Iris technology is an emerging research area, providing positive identification of an individual without contact or invasion, at extremely high confidence levels. Iris scan has been developing an identification/verification system capable of positively identifying and verifying the identity of individuals without physical contact or human intervention. It is a new technology, using the unique patterns of the human iris, shows promise of overcoming previous shortcomings .
The video-based system locates the eye and iris; evaluates the degree of occlusion by eyelid and spectral reflection; determines the quality of image focus; and determines the center and boundary of the pupil and the limbus (outer edge of the iris) for processing. The iris is zoned, and the features therein measured and encoded into a 512-byte Iris Code for enrollment or identification. The presented biometric is compared to an extensive database for identification, or to a referenced Iris Code for verification. Computations and decisions are accomplished at extremely high rates of speed, resulting in processing times of less than two seconds. The process is based on the
unique nature and extreme richness of the human iris.The multiple features produce a non-duplicable organ with more than 400 degrees of freedom, or measurable variables. The Iris scan process typically uses about 200 of these to create a code which can be compared to an entire database in milliseconds, producing a positive identification with “imposter odds” as high as 1 in 1034.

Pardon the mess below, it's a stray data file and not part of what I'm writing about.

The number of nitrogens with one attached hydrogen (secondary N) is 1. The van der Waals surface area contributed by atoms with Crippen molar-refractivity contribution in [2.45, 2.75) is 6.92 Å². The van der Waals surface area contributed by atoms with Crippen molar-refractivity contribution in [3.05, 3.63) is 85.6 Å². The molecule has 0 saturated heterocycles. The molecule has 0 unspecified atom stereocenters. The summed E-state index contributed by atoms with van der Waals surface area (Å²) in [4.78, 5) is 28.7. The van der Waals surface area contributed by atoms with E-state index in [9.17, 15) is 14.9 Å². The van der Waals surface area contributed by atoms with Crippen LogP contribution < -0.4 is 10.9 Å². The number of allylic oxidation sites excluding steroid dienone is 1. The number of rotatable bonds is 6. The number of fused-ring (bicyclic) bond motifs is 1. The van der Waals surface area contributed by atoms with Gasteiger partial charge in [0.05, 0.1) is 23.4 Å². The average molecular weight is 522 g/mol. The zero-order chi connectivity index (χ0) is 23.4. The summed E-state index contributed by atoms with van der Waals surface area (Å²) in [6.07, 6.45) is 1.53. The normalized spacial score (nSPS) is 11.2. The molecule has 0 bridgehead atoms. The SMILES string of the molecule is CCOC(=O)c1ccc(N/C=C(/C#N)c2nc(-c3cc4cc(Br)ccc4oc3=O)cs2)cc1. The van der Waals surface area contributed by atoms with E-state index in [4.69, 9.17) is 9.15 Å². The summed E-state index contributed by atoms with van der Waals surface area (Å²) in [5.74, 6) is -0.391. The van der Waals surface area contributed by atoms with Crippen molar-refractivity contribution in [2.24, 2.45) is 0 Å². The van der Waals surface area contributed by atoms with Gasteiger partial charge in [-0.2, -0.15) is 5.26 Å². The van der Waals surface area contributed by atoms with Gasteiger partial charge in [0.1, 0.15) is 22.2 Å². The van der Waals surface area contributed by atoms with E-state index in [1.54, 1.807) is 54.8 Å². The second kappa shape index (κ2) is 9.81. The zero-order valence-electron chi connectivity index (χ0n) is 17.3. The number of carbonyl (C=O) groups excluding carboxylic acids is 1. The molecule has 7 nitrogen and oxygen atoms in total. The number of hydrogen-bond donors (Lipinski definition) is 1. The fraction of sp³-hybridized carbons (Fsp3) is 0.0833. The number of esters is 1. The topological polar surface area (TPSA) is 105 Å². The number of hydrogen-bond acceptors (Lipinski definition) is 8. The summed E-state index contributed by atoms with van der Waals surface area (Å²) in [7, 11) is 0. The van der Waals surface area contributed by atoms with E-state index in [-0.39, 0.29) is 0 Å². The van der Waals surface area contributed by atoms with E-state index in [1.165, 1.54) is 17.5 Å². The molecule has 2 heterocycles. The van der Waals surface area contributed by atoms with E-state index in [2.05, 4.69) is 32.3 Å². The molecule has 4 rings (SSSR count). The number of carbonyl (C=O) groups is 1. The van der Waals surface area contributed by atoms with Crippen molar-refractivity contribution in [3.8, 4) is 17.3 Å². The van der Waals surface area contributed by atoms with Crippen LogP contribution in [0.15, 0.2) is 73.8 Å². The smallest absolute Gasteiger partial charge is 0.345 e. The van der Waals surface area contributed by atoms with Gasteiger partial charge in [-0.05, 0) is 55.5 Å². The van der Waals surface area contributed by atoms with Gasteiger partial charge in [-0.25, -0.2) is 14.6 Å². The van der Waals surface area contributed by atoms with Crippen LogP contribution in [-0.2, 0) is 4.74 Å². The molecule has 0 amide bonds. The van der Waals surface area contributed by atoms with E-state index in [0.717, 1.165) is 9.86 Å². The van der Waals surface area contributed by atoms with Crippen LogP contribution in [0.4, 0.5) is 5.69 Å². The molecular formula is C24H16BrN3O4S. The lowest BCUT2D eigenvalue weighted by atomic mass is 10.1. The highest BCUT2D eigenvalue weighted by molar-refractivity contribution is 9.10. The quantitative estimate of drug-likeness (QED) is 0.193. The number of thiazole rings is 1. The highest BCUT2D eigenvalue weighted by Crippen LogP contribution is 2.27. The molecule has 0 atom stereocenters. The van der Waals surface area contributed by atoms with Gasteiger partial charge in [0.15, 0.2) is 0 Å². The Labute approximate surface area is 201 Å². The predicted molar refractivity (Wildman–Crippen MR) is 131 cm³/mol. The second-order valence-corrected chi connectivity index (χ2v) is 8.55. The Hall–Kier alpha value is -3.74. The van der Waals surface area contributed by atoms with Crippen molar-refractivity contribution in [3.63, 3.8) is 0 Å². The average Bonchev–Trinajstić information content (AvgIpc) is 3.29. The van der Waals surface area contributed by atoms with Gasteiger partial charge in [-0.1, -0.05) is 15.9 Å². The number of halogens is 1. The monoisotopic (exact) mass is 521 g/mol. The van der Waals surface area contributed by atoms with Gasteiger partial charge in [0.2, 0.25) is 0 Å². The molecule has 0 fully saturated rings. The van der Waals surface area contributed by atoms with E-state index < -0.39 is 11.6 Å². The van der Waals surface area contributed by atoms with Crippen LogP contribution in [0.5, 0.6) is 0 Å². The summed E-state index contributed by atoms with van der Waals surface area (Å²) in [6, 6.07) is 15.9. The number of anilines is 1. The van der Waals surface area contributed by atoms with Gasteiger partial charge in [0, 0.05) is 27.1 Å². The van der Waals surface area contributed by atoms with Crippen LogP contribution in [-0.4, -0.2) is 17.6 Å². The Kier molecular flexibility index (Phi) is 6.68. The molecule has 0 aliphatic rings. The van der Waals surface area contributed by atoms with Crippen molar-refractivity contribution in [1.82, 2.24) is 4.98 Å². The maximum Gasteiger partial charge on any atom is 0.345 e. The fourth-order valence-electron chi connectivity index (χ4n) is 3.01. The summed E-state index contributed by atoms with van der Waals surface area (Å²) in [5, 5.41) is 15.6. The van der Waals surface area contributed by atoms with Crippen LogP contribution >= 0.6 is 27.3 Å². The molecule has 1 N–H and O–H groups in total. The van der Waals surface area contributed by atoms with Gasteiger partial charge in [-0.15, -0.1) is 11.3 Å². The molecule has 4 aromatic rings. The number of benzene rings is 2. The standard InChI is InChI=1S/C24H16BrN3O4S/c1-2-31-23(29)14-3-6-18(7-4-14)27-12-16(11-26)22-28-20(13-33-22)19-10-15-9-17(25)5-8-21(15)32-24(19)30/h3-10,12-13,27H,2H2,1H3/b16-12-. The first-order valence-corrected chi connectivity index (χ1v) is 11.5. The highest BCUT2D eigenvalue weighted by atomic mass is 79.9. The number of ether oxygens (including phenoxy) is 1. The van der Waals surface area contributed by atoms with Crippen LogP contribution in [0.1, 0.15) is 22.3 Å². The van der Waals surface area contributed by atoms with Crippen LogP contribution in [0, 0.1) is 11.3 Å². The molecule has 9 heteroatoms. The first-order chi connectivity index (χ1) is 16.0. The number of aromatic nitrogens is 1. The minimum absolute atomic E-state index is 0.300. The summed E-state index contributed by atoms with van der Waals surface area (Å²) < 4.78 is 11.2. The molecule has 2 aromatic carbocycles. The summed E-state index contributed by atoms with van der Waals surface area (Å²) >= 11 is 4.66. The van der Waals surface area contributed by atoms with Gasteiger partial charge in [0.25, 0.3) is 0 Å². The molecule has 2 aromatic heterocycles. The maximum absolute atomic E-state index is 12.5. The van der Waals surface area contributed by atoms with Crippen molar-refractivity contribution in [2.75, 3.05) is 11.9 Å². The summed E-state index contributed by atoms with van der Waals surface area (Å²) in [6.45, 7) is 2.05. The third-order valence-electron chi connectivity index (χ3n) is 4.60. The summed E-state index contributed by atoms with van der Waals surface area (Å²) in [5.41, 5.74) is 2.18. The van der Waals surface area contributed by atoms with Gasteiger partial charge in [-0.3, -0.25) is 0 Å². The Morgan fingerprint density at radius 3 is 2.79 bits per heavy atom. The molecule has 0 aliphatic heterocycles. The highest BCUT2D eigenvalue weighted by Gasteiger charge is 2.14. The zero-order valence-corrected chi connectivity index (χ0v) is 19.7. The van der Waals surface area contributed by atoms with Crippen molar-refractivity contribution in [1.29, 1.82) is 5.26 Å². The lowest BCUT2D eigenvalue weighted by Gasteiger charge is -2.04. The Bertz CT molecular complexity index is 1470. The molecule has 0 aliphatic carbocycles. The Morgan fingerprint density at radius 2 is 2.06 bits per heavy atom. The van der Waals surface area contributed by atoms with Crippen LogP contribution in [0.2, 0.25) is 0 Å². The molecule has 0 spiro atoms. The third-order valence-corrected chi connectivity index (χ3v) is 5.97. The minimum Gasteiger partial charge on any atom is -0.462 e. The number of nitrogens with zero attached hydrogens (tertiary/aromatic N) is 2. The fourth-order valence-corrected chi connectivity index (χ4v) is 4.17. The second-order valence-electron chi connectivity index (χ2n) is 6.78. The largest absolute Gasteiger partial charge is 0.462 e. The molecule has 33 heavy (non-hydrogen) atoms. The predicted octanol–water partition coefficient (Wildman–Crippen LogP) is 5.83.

Iris Recognition Process:
The process of capturing an iris into a biometric template is made up of 3 steps:
1. Capturing the image
2. Defining the location of the iris and
optimizing the image
3. Storing and comparing the image.
The physiological properties of irises are
major advantages to using them as a
method of authentication. As discussed
earlier, the morphogenesis of the iris that
occurs during the seventh month of
gestation results in the uniqueness of the
iris even between multi-birth children.
These patterns remain stable throughout
life and are protected by the body’s own